Original URL: http://www.theregister.co.uk/2012/08/28/violin_vmware/
Violin thrusts vSphere into flash arrays, turns them into servers
VMware OEM deal
Flash array vendor Violin Memory is turning is all-flash arrays into virtualised servers by embedding vSphere in them.
It has agreed an OEM deal with VMware to run vSphere inside its arrays. Violin's top-end array is the 6616, which uses fast single level cell (SLC) flash with 16TB of raw capacity, 12TB usable, and has two x86 processors looking after the flash memory and its IO load.
Violin already has a deal with Symantec to embed Storage Foundation functionality into its system software and so provide snapshots, cloning, deduplication, asynchronous replication, encryption and thin provisioning.
The company anticipates its arrays being on VMware's hardware compatibility list in a few months, at which point apps that run in VMware virtual machines could run on the Violin Memory arrays.
Violin has received funding from SAP which has its in-memory HANA database product. The way now seems clearer to developing a Violin SAP HANA appliance. We could also see a Hadoop appliance.
Violin's VP of products, Narayan Venkat, said: “By partnering with VMware, we enable our customers to achieve their goal of a fully virtualised data center. This is one of the many steps we’ve taken to apply the benefits of flash to virtualised environments, and create specialised application acceleration appliances like Virtual Database-in-a-box, Private Cloud-in-a-box and VDI-in-a-box.”
In other words, for example, a Violin Memory VDI appliance. But that would need additional processing capacity inside the Violin Memory array. How would that work?
Flying a VDI appliance kite
An ESG lab validation report showed two Violin Memory 6616 flash arrays supporting 10,000 virtual desktops which were run off eight Cisco UCS B200 M2 blade servers. Each server uses two 6-core Xeon 5649 processors.
We could theoretically envisage a single future Violin Memory appliance supporting up to 5,000 virtual desktops by halving this ESG configuration and sticking all the processing and storage elements in one box. The current 6616 is a 3U box with 16TB of SLC flash, 12TB usable, and two X86 processors. We could dream up a thicker box, say 6U, which has four UCS B200 M2 blades in it as well as the current 6616 array's flash cards and processors.
We could readily envisage a refresh of Violin's NAND chips moving to 2Xnm NAND, enabling it cram more NAND capacity into the same space. Nimbus Data did that with its Gemini refresh of the S-Series all-flash array and bumped TB per rack from 250 to 1,000, and performance from 80,000 to 1 million IOPS (4K, 50:50 read/write).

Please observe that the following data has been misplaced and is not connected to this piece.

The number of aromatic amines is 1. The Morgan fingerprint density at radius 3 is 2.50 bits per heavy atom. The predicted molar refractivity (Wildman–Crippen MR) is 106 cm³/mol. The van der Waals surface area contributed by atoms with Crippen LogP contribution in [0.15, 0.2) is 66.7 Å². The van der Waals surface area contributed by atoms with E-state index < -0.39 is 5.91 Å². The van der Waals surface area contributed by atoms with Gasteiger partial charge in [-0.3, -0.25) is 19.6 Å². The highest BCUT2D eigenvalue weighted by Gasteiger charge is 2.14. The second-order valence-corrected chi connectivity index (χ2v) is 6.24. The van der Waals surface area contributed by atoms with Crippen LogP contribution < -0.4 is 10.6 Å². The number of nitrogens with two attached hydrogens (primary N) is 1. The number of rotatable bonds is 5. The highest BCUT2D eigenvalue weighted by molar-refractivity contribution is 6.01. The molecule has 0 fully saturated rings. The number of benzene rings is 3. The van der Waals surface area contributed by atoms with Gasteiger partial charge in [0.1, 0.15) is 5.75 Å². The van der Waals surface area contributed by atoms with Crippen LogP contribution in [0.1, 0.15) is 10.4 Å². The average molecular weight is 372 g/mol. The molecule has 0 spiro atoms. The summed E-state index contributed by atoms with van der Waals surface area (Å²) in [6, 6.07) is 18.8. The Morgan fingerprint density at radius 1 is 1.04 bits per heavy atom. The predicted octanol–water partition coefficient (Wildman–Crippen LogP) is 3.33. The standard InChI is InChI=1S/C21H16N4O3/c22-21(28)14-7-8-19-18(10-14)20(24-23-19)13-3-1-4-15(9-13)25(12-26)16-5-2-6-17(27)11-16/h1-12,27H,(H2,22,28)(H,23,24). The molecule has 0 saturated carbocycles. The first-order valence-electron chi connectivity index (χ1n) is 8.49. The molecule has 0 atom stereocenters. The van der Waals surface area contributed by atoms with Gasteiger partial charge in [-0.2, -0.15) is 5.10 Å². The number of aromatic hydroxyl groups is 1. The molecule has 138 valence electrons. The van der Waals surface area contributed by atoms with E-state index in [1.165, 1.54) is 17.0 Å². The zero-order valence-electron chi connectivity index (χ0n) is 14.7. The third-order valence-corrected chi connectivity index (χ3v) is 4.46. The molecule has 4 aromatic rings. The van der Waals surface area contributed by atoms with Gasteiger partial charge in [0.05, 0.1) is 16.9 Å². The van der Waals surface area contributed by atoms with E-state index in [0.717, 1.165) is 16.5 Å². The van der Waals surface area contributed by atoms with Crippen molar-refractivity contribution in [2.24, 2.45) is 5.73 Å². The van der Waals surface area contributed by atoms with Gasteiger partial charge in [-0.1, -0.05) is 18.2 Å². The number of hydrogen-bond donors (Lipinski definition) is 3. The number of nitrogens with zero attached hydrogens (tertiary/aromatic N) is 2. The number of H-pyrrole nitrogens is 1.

An equivalent NAND refresh of the 6616 could produce a 64TB raw capacity system which, with boosted flash storage processors, could go past 2 million IOPS.
Let's have a bit of fun and call it a Violin Memory 8000 array which runs vSphere and VMware View and has the additional server blades connected to the flash by an internal PCIe bus. The up to 5,000 virtual desktop devices are hooked up over a LAN, some number of 10GbitE ports say.
This kind of Violin Memory application-running storage/server appliance us surely coming our way in the next few months, say by mid-2013.
Both EMC and DataDirect have talked about running applications directly inside storage arrays. DataDirect runs filesystems inside its arrays in this way. EMC's ex-Information Infrastructure Products president Pat Gelsinger talked of VMAX, VNX and Isilon arrays running apps inside virtual machines running on spare processors or engines inside the arrays.
Gelsinger is now the CEO of VMware, of course. The Violin arrays will compete directly with EMC's coming X arrays, all-flash arrays using its acquired Xtremio technology.
Violin has also demonstrated Windows Server 2012 running on its arrays. Who knows what other operating systems might be supported? Linux has to be a possibility.
We are seeing the emergence of a new class of server, one featuring a bunch of application processors sharing tightly-coupled flash memory, probably deduplicated and compressed flash memory. A look at Nutanix and SimpliVity will show scale-out aspects of this collapsed compute+storage, resurgence of direct-accessed storage box idea.
The traditional server vendors – Dell, HP and IBM, plus the newest mainstream server club member, Cisco – could find themselves outflanked by EMC and Violin and other storage array vendors. The array vendors seem to recognise that server commoditisation means they can take the bull by the horns and cram servers into flash boxes to make supercharged database, OLTP, VDI, data warehouse/big data appliances that leave traditional servers, towing the dead weight of legacy networked disk drive arrays, far far behind. ®